Regardless of medium, it’s a truly wonderful thing when you experience a narrative so compelling that you don’t want to — or can’t — put it aside until you’re completely done with it.
7 Years From Now is a narrative-based game from Japanese independent developer Fumi of Hiraya-Space. Originally released as a mobile phone game but subsequently brought to PC and consoles and published by PQube, it’s the latest in a long line of narrative games I’ve enjoyed over the years that I started playing and found myself pretty much unable to stop until I’d seen its conclusion. I was that invested in what was going on.
Before we continue, I should probably preface the rest of this by saying that when I say 7 Years From Now is a narrative game, I mean it — and as such you should set your expectations accordingly before jumping in.
While you do have a certain amount of interaction with the game world, an ability to move from location to location and the opportunity to speak with non-critical NPCs, the main narrative is strictly linear and offers no choices along the way. It is, in essence, a visual novel; go into the experience expecting this rather than a gameplay-centric adventure and you’ll have a thoroughly lovely time.
Right, with that out of the way, let’s talk specifics — though obviously with this being a story-centric game, we’ll do our best to keep major spoilers to an absolute minimum!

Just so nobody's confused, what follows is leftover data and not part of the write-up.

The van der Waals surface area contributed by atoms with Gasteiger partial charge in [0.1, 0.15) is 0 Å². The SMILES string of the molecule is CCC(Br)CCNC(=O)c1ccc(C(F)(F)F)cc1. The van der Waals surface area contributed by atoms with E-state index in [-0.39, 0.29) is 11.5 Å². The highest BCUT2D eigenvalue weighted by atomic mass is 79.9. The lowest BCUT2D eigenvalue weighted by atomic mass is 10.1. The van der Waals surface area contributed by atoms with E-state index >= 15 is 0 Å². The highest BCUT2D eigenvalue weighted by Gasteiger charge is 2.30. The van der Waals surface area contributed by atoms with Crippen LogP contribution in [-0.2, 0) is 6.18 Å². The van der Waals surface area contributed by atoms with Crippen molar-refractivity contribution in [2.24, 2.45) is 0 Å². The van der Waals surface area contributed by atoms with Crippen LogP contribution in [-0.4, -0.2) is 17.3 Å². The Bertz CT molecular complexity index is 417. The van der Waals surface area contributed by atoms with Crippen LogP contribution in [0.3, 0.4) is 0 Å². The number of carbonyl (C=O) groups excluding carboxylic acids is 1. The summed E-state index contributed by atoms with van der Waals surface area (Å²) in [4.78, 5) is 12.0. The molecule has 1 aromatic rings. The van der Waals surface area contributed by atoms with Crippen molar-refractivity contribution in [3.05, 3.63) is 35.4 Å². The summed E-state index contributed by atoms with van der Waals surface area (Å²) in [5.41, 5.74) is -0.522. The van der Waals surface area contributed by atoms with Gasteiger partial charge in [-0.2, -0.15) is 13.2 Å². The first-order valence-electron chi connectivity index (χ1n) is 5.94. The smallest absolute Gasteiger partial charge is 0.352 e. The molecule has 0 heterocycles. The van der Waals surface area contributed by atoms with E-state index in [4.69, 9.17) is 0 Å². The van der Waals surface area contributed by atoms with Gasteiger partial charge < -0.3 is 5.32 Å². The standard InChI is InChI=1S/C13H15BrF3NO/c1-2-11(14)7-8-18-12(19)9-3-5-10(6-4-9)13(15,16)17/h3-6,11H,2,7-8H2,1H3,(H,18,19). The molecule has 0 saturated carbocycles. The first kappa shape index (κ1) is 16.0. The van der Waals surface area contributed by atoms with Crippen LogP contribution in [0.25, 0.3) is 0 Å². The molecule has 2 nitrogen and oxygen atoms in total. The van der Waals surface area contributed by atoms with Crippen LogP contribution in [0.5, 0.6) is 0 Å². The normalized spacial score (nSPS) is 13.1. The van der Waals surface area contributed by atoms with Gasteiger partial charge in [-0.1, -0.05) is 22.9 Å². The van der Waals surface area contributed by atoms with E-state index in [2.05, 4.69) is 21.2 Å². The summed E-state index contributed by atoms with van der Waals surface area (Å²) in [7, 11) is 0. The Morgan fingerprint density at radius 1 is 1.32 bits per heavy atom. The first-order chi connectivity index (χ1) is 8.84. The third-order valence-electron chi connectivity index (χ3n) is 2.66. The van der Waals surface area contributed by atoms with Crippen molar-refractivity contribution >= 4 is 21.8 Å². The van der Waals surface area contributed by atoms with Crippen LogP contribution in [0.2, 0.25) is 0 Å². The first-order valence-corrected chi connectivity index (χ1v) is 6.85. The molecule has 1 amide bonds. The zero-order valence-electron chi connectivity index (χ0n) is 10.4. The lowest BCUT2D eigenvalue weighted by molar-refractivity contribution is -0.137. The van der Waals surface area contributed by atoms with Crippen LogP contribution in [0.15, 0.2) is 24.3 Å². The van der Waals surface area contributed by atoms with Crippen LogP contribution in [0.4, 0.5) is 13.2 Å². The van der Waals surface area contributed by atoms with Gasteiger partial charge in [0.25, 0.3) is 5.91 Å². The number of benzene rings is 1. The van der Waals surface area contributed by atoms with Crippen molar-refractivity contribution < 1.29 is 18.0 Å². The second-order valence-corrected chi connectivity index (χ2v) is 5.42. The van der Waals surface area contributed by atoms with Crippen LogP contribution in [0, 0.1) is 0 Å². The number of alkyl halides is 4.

In 7 Years From Now, you take on the role of Haruto, a 17-year old boy who has returned to his hometown with his adoptive parents for his spring break from high school. Haruto is lacking in a lot of memories from his earlier life — particularly from before he was adopted at the age of 10 — but he has been troubled by a recurring dream in which he remembers making a promise with someone. He doesn’t remember who the promise was with, but he remembers that it was very important; he and the other person promised that they would meet up on the first of April, “seven years from now”.
The story follows Haruto’s attempts to uncover his missing memories with the help of local doctor Ichiki. He quickly determines that the local hospital had something to do with his past, and over the course of the game’s 40 chapters, gradually learns more about the people who used to be important to him as well as a number of truly shocking revelations about some of the things that had been going on at the hospital.